dreamed that verses were recited at supper, and that some one pretended they were too witty. I replied, that verses were entertainments given to the soul, and that ornaments are necessary in entertainments.

I have therefore said things in my sleep which I should have some difficulty to say when awake; I have had thoughts and reflections, in spite of myself, and without the least voluntary operation on my own part, and nevertheless combined my ideas with 'sagacity, and even with genius. What am I therefore, if not a machine?

SOPHIST. *A GEOMETRICIAN, a little severe, thus addressed us one day :-There is nothing in literature more dangerous than rhetorical sophists; and among these sophists none are more unintelligible and unworthy of being understood than the divine Plato.

The only useful idea to be found in him, is that of the immortality of the soul, which was already admitted among cultivated nations; but then how does he prove this immortality?

We cannot too forcibly appeal to this proof, in order to correctly appreciate this famous Greek.

He asserts in his Phedon, that death is the opposite of life, that death springs from life, and the living from the dead, consequently that our souls will descend beneath the earth when we die.

If it is true that the sophist Plato, who gives himself out for the enemy of all sophists, reasons always thus, what have been all these pretended great men, and in what has consisted their utility ?

The grand defect of the platonic philosophy, is the transformation of abstract ideas into realities. can only perform a fine action, because a beauty really exists, which is its archetype.

We cannot perform any action, without forming an idea of the action—therefore these ideas exist I know not where, and it is necessary to study them.

A man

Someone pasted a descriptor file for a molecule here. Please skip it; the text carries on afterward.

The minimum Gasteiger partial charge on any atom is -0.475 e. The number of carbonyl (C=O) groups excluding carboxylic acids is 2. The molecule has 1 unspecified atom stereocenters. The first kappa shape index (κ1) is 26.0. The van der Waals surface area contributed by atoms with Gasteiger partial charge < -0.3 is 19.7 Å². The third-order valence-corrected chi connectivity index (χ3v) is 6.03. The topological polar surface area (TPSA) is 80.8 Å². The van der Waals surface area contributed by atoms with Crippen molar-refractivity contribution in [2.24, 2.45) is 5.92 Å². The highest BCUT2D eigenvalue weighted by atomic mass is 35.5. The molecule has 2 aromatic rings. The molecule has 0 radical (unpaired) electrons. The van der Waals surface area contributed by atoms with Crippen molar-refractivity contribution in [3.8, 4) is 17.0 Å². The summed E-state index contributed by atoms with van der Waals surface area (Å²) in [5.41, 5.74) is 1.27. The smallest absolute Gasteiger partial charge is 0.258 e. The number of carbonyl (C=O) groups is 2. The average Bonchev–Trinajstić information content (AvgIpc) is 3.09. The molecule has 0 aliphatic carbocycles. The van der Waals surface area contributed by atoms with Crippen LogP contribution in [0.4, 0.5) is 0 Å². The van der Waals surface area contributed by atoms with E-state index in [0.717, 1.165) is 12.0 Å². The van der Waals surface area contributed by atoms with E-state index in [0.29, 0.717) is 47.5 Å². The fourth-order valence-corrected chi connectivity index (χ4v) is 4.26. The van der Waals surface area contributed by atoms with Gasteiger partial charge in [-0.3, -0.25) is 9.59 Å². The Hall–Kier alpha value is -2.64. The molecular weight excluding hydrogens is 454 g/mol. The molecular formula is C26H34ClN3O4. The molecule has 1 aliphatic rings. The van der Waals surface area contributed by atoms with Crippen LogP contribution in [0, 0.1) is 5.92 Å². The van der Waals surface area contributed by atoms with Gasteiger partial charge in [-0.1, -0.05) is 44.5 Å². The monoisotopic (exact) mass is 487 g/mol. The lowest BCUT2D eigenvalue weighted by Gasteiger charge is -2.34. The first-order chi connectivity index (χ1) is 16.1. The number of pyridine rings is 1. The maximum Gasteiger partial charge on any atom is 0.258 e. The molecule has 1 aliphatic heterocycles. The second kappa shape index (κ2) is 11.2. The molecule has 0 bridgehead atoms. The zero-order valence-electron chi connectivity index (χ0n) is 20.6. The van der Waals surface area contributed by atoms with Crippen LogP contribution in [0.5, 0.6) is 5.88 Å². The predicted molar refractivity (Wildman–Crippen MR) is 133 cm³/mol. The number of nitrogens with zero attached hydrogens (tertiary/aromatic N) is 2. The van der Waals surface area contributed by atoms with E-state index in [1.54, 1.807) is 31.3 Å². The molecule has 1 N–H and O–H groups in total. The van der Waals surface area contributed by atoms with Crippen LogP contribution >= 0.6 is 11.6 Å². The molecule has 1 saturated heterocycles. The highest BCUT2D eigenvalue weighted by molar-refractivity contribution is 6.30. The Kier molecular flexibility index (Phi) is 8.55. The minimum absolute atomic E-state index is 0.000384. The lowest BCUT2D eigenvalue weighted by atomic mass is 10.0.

God formed an idea of the world before he created it. This was his logos : the world therefore is the production of the logos !

What disputes, how much vain and even sanguinary contests, has this manner of argument produced upon earth! Plato never dreamed that his doctrine would be able, at some future period, to divide a church which in his time was not in existence.

To conceive a just contempt for all these foolish subtilties, read Demosthenes, and see if in any one of his harangues he employs one of these ridiculous sophisms. It is a clear proof, that in serious business no more attention is paid to these chimeras, than in a council of state to theses of theology.

Neither will you find any of this sophistry in the speeches of Cicero. It was a jargon of the schools, invented to amuse idleness--the quackery of mind.




Thrs is a vague and indeterminate term, expressing an unknown principle of known effects, which we feel in ourselves. This word soul answers to the anima' of the Latins—to the 'pneuma' of the Greeks--to the term which each and every nation has used to express what they understood no better than we do.

In the proper and literal sense of the Latin and the languages derived from it, it signifies that which animates. Thus people say, the soul of men, of animals, and sometimes of plants, to denote their principle of vegetation and life. This word has never been uttered with any but a confused idea, as when it is said in Genesis-" God breathed into his nostrils the breath of life, and he became a living soul;" and“ The soul of animals is in the blood;” and—“ Stay not my soul;" &c.